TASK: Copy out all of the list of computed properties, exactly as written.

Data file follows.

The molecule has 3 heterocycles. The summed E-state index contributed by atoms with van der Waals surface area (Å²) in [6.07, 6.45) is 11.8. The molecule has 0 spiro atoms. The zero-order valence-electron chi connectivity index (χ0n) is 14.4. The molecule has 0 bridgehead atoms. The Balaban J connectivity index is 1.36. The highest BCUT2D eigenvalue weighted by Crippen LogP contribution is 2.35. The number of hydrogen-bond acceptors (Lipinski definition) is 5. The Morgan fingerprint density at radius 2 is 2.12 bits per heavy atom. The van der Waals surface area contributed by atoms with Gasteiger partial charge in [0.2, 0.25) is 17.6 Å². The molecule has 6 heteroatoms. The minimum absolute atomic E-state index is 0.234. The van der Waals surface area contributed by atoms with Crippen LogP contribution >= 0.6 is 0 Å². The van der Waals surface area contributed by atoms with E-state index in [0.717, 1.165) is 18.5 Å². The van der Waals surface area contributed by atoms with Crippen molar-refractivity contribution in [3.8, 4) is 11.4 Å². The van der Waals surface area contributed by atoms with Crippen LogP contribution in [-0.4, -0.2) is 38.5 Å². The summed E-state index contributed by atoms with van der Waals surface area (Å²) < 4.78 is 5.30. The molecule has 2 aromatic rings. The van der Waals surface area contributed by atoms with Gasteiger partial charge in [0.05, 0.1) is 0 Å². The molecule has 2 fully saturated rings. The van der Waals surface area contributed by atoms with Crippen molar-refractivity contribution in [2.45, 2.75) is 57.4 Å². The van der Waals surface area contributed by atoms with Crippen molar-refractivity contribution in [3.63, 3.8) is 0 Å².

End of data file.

The molecule has 3 heterocycles. The summed E-state index contributed by atoms with van der Waals surface area (Å²) in [6.07, 6.45) is 11.8. The molecule has 0 spiro atoms. The zero-order valence-electron chi connectivity index (χ0n) is 14.4. The molecule has 0 bridgehead atoms. The Balaban J connectivity index is 1.36. The highest BCUT2D eigenvalue weighted by Crippen LogP contribution is 2.35. The number of hydrogen-bond acceptors (Lipinski definition) is 5. The Morgan fingerprint density at radius 2 is 2.12 bits per heavy atom. The van der Waals surface area contributed by atoms with Gasteiger partial charge in [0.2, 0.25) is 17.6 Å². The molecule has 6 heteroatoms. The minimum absolute atomic E-state index is 0.234. The van der Waals surface area contributed by atoms with Crippen LogP contribution >= 0.6 is 0 Å². The van der Waals surface area contributed by atoms with E-state index in [0.717, 1.165) is 18.5 Å². The van der Waals surface area contributed by atoms with Crippen molar-refractivity contribution in [3.8, 4) is 11.4 Å². The van der Waals surface area contributed by atoms with Crippen LogP contribution in [-0.4, -0.2) is 38.5 Å². The summed E-state index contributed by atoms with van der Waals surface area (Å²) < 4.78 is 5.30. The molecule has 2 aromatic rings. The van der Waals surface area contributed by atoms with Gasteiger partial charge in [0.05, 0.1) is 0 Å². The molecule has 2 fully saturated rings. The van der Waals surface area contributed by atoms with Crippen molar-refractivity contribution in [2.45, 2.75) is 57.4 Å². The van der Waals surface area contributed by atoms with Crippen molar-refractivity contribution in [3.63, 3.8) is 0 Å².